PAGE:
- The stones are then removed using special instruments. A large stone may be broken up, before it is removed
- A tube is then left in place to drain fluid from the surgical site for a period of time and the incision closed
Ureteroscopy (URS) procedure:
- This procedure can be used for stones in the ureter (or even in the kidney) and is performed under general anesthesia
- An instrument, called the ureteroscope, is introduced through the urethra (the distant most portion of the urinary tract, through which urine is voided), guided up the bladder and the ureter
- The stones are visualized directly and removed
Shock Wave Lithotripsy:
- This procedure is performed under sedation using a machine, called a lithotripter
- The lithotripter produces ultrasound waves that are transmitted through the skin and body
- These ultrasound waves break-up the stones into smaller pieces
- Multiple sessions may be required with this procedure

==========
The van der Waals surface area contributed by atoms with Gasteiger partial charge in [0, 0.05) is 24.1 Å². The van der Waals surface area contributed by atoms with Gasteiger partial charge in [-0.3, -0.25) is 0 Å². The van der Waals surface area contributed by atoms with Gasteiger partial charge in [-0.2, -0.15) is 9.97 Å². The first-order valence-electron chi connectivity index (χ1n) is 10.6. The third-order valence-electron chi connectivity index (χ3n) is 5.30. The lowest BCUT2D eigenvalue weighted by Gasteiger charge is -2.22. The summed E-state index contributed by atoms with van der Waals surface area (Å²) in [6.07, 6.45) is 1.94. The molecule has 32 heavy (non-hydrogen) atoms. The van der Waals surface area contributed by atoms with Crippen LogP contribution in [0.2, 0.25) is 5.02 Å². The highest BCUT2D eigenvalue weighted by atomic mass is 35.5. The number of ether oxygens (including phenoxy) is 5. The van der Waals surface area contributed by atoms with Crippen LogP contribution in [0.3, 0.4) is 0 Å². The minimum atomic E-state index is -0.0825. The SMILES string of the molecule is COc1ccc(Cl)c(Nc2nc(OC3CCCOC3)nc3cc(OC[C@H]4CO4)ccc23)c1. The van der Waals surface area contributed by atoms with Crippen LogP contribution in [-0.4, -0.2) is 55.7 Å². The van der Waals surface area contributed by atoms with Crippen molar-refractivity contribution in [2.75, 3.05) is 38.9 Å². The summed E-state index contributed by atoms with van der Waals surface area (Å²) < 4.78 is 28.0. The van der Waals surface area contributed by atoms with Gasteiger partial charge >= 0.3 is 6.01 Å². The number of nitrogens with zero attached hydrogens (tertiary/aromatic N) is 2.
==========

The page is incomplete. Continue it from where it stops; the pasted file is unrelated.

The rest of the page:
- A Nephrolithotomy (stone removal from the kidney) or Ureterolithotomy (stone removal from the ureter) may be performed using a large skin incision, to expose the kidney or ureter
- The surgeon then enters the affected part of the kidney/ureter, to remove the stone
Where is the Procedure Performed?
- The Kidney Stone Removal procedure is performed in a hospital
- The Shock Wave Lithotripsy procedure may be however, performed on an outpatient basis
Who Performs the Procedure?
An urologist performs a Kidney Stone Removal procedure.
How long will the Procedure take?
The length of the Kidney Stone Removal procedure will depend on the type of chosen technique, for stone removal. It may last from anywhere between a few minutes to a few hours.
What do you need to tell your Physician before the Procedure?
It is very important to provide the following information to your healthcare provider. This enables your healthcare provider in assessing the risks for the Kidney Stone Removal surgical procedure and helps avoid unnecessary complications.